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I am reading 'Camel in Action' book and unable to work out an example (Section 4.3.4 OsgiServiceRegistry) using OSGi service in the camel route. This is my bean (exposed as OSGi service

public class HelloBean {
public String hello(String name){
    System.out.println(" Invoking Hello method ");
    return "Hello " + name;


This is the spring XMl file that exposes the above bean as service

<?xml version="1.0" encoding="UTF-8"?>
<beans xmlns="" xmlns:xsi="" xmlns:osgi=""

<bean id="helloBean" class="camelinaction.testbeans.HelloBean" />

<osgi:service id="helloService" interface="camelinaction.testbeans.HelloBean" ref="helloBean" />

<camelContext xmlns="">
        <from uri="direct:start" />
        <bean ref="helloService" method="hello" />


When I execute the maven goal 'camel:run', I get the following exception.

Caused by: org.springframework.beans.factory.BeanCreationException: Error creating bean with name 'helloService': Invocation of init method failed; nested exception is java.lang.IllegalArgumentException: required property 'bundleContext' has not been set

Please let me know how to set the bundleContext. I am using eclipse equinox as OSGi container.

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If the bean is in the same bundle, I think you can reference "helloBean" directly in your Camel route. – JustinKSU Jun 5 '12 at 16:13
Of course, spring file given below works fine. But I would like to see osgi in action. Tutorial given in camel website is outdated (also mentioned in the website) and no longer works. Any pointers to examples on osgi and camel working together would be helpful. (results from my google search are not satisfactory) – dealbitte Jun 6 '12 at 7:45
@JustinKSU <bean id="helloBean" class="camelinaction.testbeans.HelloBean" /> <camelContext xmlns="">; <route> <from uri="file:OUTPUT/l0databox?noop=true" /> <bean ref="helloBean" method="hello" /> <to uri="file:OUTPUT/outbox" /> </route> </camelContext> </beans> – dealbitte Jun 6 '12 at 7:47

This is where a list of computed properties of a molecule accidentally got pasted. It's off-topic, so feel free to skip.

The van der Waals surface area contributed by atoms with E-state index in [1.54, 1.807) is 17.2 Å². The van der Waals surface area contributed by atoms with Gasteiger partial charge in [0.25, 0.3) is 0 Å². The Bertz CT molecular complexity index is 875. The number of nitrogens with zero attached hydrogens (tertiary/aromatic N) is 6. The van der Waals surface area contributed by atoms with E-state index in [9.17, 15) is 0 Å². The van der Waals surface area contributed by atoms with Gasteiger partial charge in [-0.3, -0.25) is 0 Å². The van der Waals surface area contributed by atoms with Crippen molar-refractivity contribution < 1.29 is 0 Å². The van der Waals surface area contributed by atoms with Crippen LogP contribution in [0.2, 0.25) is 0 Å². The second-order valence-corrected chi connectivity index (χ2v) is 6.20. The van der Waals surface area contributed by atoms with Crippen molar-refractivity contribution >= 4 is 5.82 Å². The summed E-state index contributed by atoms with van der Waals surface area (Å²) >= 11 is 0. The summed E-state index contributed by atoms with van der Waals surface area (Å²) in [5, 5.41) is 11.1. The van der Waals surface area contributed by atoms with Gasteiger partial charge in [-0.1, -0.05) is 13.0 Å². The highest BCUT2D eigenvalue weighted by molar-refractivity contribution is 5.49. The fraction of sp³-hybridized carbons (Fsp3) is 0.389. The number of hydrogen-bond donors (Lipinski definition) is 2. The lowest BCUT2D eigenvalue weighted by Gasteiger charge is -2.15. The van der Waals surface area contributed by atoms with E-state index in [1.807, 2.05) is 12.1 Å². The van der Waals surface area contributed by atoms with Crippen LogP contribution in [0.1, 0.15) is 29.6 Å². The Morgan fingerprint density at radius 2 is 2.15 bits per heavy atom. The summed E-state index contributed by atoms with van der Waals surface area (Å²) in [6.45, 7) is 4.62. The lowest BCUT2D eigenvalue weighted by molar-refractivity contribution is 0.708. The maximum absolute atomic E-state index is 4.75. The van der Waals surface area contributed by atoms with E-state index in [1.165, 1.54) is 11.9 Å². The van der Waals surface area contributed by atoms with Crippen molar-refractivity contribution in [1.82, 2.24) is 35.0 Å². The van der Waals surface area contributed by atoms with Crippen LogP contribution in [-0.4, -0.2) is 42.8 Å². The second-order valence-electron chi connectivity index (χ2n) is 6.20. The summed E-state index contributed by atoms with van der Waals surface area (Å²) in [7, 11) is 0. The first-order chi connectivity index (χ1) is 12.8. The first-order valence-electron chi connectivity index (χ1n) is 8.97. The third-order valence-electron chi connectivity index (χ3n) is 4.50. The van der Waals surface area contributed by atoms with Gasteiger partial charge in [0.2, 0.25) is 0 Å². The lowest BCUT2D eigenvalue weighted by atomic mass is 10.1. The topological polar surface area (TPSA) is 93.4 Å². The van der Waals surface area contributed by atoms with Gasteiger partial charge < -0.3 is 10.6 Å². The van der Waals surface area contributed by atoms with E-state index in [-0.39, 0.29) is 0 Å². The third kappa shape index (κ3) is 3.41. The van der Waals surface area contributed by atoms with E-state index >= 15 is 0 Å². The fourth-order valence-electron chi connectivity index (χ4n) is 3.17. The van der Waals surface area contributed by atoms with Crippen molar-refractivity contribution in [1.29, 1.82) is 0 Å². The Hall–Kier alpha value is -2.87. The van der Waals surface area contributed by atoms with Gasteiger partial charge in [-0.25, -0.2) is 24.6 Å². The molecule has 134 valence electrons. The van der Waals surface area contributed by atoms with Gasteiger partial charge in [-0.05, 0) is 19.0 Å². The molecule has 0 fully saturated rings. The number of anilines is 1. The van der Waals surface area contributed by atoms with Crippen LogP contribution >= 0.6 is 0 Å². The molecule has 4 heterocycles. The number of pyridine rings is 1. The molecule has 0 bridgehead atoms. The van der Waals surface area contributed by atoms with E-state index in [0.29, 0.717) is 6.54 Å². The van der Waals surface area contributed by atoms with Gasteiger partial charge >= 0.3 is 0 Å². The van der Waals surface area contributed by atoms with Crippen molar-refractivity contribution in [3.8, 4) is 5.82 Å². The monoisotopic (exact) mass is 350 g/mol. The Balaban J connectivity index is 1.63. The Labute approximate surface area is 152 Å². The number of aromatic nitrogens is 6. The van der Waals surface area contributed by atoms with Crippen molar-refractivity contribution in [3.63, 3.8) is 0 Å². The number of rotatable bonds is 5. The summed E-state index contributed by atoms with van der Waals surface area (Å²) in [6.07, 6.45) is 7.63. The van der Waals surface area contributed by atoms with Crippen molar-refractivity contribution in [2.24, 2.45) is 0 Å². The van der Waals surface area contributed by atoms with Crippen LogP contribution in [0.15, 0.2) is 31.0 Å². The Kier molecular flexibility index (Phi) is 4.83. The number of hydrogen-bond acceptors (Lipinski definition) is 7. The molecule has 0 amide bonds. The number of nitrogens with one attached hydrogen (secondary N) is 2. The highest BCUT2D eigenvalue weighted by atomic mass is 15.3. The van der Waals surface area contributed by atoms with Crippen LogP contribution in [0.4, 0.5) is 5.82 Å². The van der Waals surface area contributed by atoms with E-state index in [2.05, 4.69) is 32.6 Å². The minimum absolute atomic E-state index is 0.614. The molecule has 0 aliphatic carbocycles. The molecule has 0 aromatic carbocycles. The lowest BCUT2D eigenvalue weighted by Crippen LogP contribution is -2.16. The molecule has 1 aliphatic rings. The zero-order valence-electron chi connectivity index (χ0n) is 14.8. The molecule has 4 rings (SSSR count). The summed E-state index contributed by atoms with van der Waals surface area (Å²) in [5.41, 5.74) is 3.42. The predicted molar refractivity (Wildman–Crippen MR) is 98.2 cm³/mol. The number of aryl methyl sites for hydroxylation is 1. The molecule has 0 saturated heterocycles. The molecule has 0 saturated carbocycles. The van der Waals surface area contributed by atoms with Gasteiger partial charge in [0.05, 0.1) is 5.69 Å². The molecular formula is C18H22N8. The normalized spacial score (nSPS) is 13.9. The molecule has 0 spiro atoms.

If you want to see OSGi "in action". You should setup Hello Bean/Service in it's own bundle and then deploy the route separately. With ServiceMix you can deploy a route in an xml file by itself. – JustinKSU Jun 6 '12 at 16:12
@JustinKSU ok. will check. thank you for the comments. – dealbitte Jun 11 '12 at 11:02

3 Answers 3

camel:run just runs a thin non-OSGi runtime using the Spring Camel configs in your project. The message that you are getting is from SpringDM (the thing that instantiates the <osgi:service id="helloService"...>) not being able to locate an OSGi environment. To get this to work you need to install the code inside a supporting container - such as Karaf of Servicemix.

If you'd like to see OSGi working with Camel, check out the Servicemix Bootstraps project at - full documentation is there around installing and tweaking the code. The bundles you'll be interested in there are smx-ponger and smx-ponger-service, which demonstrate the consumption and provision of OSGi services respectively.

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I have run into situations like this in the past where I have OSGi dependent components in my camel route and I want to run/debug through an IDE like Eclipse.

If you are looking to debug while you develop, you can deploy to ServiceMix and remotely debug:

Camel 2.10 might support your scenario out of the box with OSGi blueprint:

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would you be able to help me with my situation in a chat session. I have a similar issue and I am confused with the available options. thanks – Ashish Jan 6 '14 at 16:22

Spring OSGI extensions are fine, but as you can see it is a bit incestuous to test the service interface when you implement and declare the bean from the same spring context. You could of course have bean reference helloBean, but that defeats the purpose.

I am not sure of spring-osgi extension behavior, but at least with the very similar camel-blueprint with pojosr the same test can be with the modified helloService element.

<to uri="bean:camelinaction.testbeans.HelloBean" method="hello" />

Note the unusual fact that where bean id normally references a bean id you are now using the fully qualified interface.

Of course, this has some unfortunate limitations. It works fine if there is only one service instance implementing the desired interface, but there is no obvious way (to me) on how to apply a filter. One alternative in that case is to resort to actually using the bundleContext property of the CamelContext and using the programmatic API. But of course we would like to avoid that in favor of declarative approaches.

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